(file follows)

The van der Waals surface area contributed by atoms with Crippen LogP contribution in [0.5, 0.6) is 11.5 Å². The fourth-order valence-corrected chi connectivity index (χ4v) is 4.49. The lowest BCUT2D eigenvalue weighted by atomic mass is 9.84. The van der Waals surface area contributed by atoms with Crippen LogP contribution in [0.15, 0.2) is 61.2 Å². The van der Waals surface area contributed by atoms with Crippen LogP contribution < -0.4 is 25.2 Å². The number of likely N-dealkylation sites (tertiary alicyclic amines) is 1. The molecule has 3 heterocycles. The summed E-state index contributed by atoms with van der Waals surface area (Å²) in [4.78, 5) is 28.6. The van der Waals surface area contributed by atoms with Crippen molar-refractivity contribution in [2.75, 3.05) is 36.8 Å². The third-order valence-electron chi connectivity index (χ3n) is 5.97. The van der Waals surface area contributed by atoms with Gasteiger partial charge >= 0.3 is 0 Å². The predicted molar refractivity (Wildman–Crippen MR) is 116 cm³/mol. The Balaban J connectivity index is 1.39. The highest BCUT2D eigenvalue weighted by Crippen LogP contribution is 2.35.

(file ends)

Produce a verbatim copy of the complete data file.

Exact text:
The van der Waals surface area contributed by atoms with Crippen LogP contribution in [0.5, 0.6) is 11.5 Å². The fourth-order valence-corrected chi connectivity index (χ4v) is 4.49. The lowest BCUT2D eigenvalue weighted by atomic mass is 9.84. The van der Waals surface area contributed by atoms with Crippen LogP contribution in [0.15, 0.2) is 61.2 Å². The van der Waals surface area contributed by atoms with Crippen LogP contribution < -0.4 is 25.2 Å². The number of likely N-dealkylation sites (tertiary alicyclic amines) is 1. The molecule has 3 heterocycles. The summed E-state index contributed by atoms with van der Waals surface area (Å²) in [4.78, 5) is 28.6. The van der Waals surface area contributed by atoms with Crippen molar-refractivity contribution in [2.75, 3.05) is 36.8 Å². The third-order valence-electron chi connectivity index (χ3n) is 5.97. The van der Waals surface area contributed by atoms with Gasteiger partial charge >= 0.3 is 0 Å². The predicted molar refractivity (Wildman–Crippen MR) is 116 cm³/mol. The Balaban J connectivity index is 1.39. The highest BCUT2D eigenvalue weighted by Crippen LogP contribution is 2.35.